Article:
Opinion

Campus seems short on resources this semester

Drive around the parking lot, try to work at a computer in the library, or just try to sit in a classroom, and you’ll quickly notice a reoccurring problem. In every instance, two words will slip out of your mouth: not enough.
At first, I was convinced that there were more students on campus. I admit, the parking situation has always been a problem, and with limited space, the Parking and Transportation Department is doing all it can to increase the number of parking spaces. However, as a senior, I can’t recall any other year when there has been such a lack of resources on campus in term of computers and classroom seats available to students.
Office of Planning and Institutional Research, which keeps data for the University, says that student enrollment has increased by about 100 students, although they won’t have definite numbers until October. That’s not a big enough increase to warrant such an epiphany on my part. Nevertheless, the problem still exists.
Unless it’s 7:30 a.m. or 6:00 p.m., it’s almost guaranteed that students will have to wait for a computer in the library. Once a student has obtained one, he or she has to pray that the Internet works correctly, that the floppy disk drive is functioning or that there isn’t a long line at the printers, another phenomenon I personally don’t remember witnessing in the past.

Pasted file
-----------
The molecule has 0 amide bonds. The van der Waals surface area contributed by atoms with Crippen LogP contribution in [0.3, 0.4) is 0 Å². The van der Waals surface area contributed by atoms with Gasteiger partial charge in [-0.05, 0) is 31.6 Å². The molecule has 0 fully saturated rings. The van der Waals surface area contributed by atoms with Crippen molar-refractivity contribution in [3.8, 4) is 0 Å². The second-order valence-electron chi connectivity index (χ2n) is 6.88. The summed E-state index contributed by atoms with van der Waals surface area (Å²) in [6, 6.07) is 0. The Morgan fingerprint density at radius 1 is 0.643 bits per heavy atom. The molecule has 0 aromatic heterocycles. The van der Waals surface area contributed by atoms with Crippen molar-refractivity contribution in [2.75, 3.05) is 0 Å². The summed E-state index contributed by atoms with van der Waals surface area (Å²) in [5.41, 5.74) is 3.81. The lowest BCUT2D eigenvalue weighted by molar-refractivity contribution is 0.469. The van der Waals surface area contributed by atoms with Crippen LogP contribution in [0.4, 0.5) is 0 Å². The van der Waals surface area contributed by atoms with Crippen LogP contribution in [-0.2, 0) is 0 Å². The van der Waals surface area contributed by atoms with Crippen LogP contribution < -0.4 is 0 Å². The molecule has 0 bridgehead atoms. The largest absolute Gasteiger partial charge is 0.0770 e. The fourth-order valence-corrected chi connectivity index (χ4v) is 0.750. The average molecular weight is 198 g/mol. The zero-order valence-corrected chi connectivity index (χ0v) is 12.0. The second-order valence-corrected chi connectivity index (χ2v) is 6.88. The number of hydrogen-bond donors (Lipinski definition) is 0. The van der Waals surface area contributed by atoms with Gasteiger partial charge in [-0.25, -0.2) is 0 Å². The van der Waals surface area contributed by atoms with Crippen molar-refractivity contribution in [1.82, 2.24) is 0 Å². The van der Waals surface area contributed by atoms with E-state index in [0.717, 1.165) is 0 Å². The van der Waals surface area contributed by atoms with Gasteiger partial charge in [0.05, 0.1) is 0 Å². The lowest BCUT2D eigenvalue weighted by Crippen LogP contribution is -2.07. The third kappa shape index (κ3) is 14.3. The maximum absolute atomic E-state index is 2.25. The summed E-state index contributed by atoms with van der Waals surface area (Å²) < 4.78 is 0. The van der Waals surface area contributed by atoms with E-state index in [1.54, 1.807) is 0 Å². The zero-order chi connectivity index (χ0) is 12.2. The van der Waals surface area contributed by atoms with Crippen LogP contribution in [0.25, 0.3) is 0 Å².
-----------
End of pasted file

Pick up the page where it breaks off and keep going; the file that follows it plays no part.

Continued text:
The problem that is probably the most severe is one commonly seen in K-12 public schools: class size. The university boasts that over 75% of classrooms have 26 or fewer students. If that statistic is accurate, I must have very bad luck, especially as a senior. I have classes where there aren’t enough chairs for students and they have to either sit on the floor or lean against a wall. I’ve past by the LC, peaked through the glass doors, and observed the same problem in other classrooms. Perhaps the statistic is correct, and only 25% of classes have this problem, but, that’s 25% too many.
With the price tag this university has, there is no excuse for even one student to have to be sitting on the floor or standing in line for computers. We pay too much money for the right to have a comfortable learning environment. If this were a public school, I would understand the need to be accommodating. Students there pay less, and have a much larger population to contend with. At the University of Miami, however, many students chose to come here because of the “small” student population that it boasts to have. Yet, everywhere I look, there is not enough. But since student body size remains average, I’m sure administrators are aware of the problem and will be quick to fix it.
Until then, I urge students to be mindful and accommodating of the university’s lack of resources. Allocate an extra hour to look for a parking space, use the library computers for work, not games, and bring comfortable pillows to sit on in class, perhaps even your own folding chair.
Jean-Paul Renaud is a senior majoring in journalism and political science.

September 24, 2002

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